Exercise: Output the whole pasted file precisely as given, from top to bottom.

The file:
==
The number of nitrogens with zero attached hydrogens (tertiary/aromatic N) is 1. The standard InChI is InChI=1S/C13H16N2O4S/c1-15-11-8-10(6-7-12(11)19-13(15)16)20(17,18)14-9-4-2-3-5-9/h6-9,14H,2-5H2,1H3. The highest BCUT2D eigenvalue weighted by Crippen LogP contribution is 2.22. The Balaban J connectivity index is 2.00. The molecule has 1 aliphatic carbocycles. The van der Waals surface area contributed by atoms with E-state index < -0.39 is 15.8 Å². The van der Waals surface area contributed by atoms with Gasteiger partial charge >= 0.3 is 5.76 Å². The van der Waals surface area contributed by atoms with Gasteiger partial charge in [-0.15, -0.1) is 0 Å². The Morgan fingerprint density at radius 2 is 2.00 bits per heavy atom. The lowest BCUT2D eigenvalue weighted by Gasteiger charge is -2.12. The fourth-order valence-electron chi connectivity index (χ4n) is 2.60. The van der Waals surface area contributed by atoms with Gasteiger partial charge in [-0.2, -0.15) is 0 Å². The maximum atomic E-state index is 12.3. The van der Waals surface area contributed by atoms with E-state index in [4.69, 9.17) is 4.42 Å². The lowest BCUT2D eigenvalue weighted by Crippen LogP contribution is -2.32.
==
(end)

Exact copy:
The number of nitrogens with zero attached hydrogens (tertiary/aromatic N) is 1. The standard InChI is InChI=1S/C13H16N2O4S/c1-15-11-8-10(6-7-12(11)19-13(15)16)20(17,18)14-9-4-2-3-5-9/h6-9,14H,2-5H2,1H3. The highest BCUT2D eigenvalue weighted by Crippen LogP contribution is 2.22. The Balaban J connectivity index is 2.00. The molecule has 1 aliphatic carbocycles. The van der Waals surface area contributed by atoms with E-state index < -0.39 is 15.8 Å². The van der Waals surface area contributed by atoms with Gasteiger partial charge >= 0.3 is 5.76 Å². The van der Waals surface area contributed by atoms with Gasteiger partial charge in [-0.15, -0.1) is 0 Å². The Morgan fingerprint density at radius 2 is 2.00 bits per heavy atom. The lowest BCUT2D eigenvalue weighted by Gasteiger charge is -2.12. The fourth-order valence-electron chi connectivity index (χ4n) is 2.60. The van der Waals surface area contributed by atoms with Gasteiger partial charge in [-0.2, -0.15) is 0 Å². The maximum atomic E-state index is 12.3. The van der Waals surface area contributed by atoms with E-state index in [4.69, 9.17) is 4.42 Å². The lowest BCUT2D eigenvalue weighted by Crippen LogP contribution is -2.32.